12 years after NASA launched its Juno mission to Jupiter, these are its most stunning images of the gas giant

Sophia Wesley
Sophia Wesley
8 Min Read
  • NASA’s Juno spacecraft has been orbiting Jupiter and taking jaw-dropping photos since 2016.
  • The most recent images capture Jupiter’s cyclones, moons, and atmosphere in stunning detail.
  • The mission is also helping scientists understand how other gas giants evolve.

NASA has been flying spacecraft by Jupiter since the ’70s. But no spacecraft quite compares to Juno.

Juno is NASA’s latest Jupiter mission, and it has shown us a completely new perspective of the giant planet.

Here are some of the most stunning images from the mission so far, and how Juno has changed our understanding of Jupiter.

NASA’s Juno mission has been orbiting Jupiter and snapping stunning photos for more than seven years.

Southern hemisphere of Jupiter against the darkness of space.
Jupiter’s southern hemisphere is a chaotic mess of swirling gas and storms.NASA/JPL-Caltech/SwRI/MSSS/Rita Najm © (CC BY)

The spacecraft launched more than 10 years ago, on August 5, 2011 and is the ninth NASA spacecraft to explore Jupiter.

Jupiter photographed against the darkness of space.
This Juno image of Jupiter shows the distinctive bands that wrap around the entire planet.NASA/SwRI/MSSS/Gerald Eichstädt/Seán Doran

As it sped toward Jupiter, Juno snapped a goodbye photo of Earth, proving its cameras were ready for space.

Black and white photo of Earth against the darkness of space.
The Juno spacecraft’s JunoCam caught this image of Earth as it sped past to get a gravitational boost toward Jupiter.NASA/JPL-Caltech/Malin Space Science Systems

Juno finally fell into orbit around the giant, gaseous planet in 2016, less than a year following the previous mission, Cassini.

Jupiter against the darkness of space.
Juno snapped this photo of a “Jupiterrise” on one of its first flybys in 2016.NASA/JPL-Caltech/SwRI/MSSS/Alex Mai

Since launch, the probe has traveled more than 1 billion miles, and its JunoCam instrument has taken hundreds to thousands of photos.

Jupiter's hazy, swirly atmosphere.
Juno captures Jupiter’s hazy atmosphere in stunning detail.NASA/JPL-Caltech/SwRI/MSSS/Björn Jónsson © (CC NC SA)

Juno beams the raw data to Earth as black-and-white photo layers that represent red, blue, and green.

A half-sphere rendering of Jupiter against the darkness of space.
A raw image of Jupiter in blue, green, and red.NASA/SwRI/MSSS

Then, citizen scientists merge the layers and process them to make stunning, colorful portraits of Jupiter and its moons.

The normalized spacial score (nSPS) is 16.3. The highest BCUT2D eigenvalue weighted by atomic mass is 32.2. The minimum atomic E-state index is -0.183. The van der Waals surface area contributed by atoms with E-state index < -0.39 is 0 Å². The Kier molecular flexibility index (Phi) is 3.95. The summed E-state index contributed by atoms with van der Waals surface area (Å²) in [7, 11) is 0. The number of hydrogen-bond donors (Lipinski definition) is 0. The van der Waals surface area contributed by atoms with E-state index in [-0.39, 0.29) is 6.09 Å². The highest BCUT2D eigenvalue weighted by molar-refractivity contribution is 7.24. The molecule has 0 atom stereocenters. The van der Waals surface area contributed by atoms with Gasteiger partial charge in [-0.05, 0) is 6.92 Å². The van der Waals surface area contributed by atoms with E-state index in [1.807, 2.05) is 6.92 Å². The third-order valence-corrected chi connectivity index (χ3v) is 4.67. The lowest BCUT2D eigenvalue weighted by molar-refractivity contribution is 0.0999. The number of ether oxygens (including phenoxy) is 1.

Jupiter's South Temperate Belt and Great Red Spot photographed against the darkness of space.
Jupiter’s reddish-orange south temperate belt with the Great Red Spot, which is the most dominant atmospheric feature in the planet’s southern hemisphere.NASA/JPL-Caltech/SwRI/MSSS/Navaneeth Krishnan (S CC BY)

They enhance the colors to highlight different bands of Jupiter’s atmosphere, storms, and clouds.

Jupiter's north temperate belt photographed against the darkness of space.
Jupiter’s reddish-orange north temperate belt, with two gray anticyclones.NASA/JPL-Caltech/SwRI/MSSS/Kevin M. Gill (CC-BY)

This enhanced image shows the complexity of Jupiter’s colors.

Colorful swirls in Jupiter's atmosphere photographed against the darkness of space.
The color saturation and contrast in this image were enhanced to sharpen the details of Jupiter’s atmosphere.NASA/JPL-Caltech/SwRI/MSSS/Björn Jónsson © (CC NC SA)

Juno’s orbit takes it far from Jupiter, then swings it back toward the planet for close flybys.

Swirling clouds in Jupiter's atmosphere.
Clouds swirl around each other on Jupiter.NASA/JPL/SwRI/MSSS/Gerald Eichstädt/Alexis Tranchandon/Solaris

During those flybys, the probe has flown over Jupiter’s north pole, where eight storms rage around a giant, Earth-size cyclone at the center.

A blue and green image of cyclones at Jupiter's north pole (left) next to a composite image of these same cyclones in infrared (right)
Juno’s most recent image of cyclones at Jupiter’s north pole and a composite infrared image of these cyclones.NASA/JPL-Caltech/SwRI/MSSS/Navaneeth Krishnan S CC BY 3.0; NASA/JPL-Caltech/SwRI/ASI/INAF/JIRAM

The planet’s south pole is no less stunning. Juno gave us the first close-up pictures ever taken of Jupiter’s poles.

Jupiter's south pole photographed against the darkness of space.
A photo of Jupiter’s south pole, as seen by NASA’s Juno spacecraft.NASA/JPL-Caltech/SwRI/MSSS/Betsy Asher Hall/Gervasio Robles

Juno even captured this eerie image of a “face” in Jupiter’s atmosphere just before Halloween.

Clouds in Jupiter's atmosphere that look like a person's face.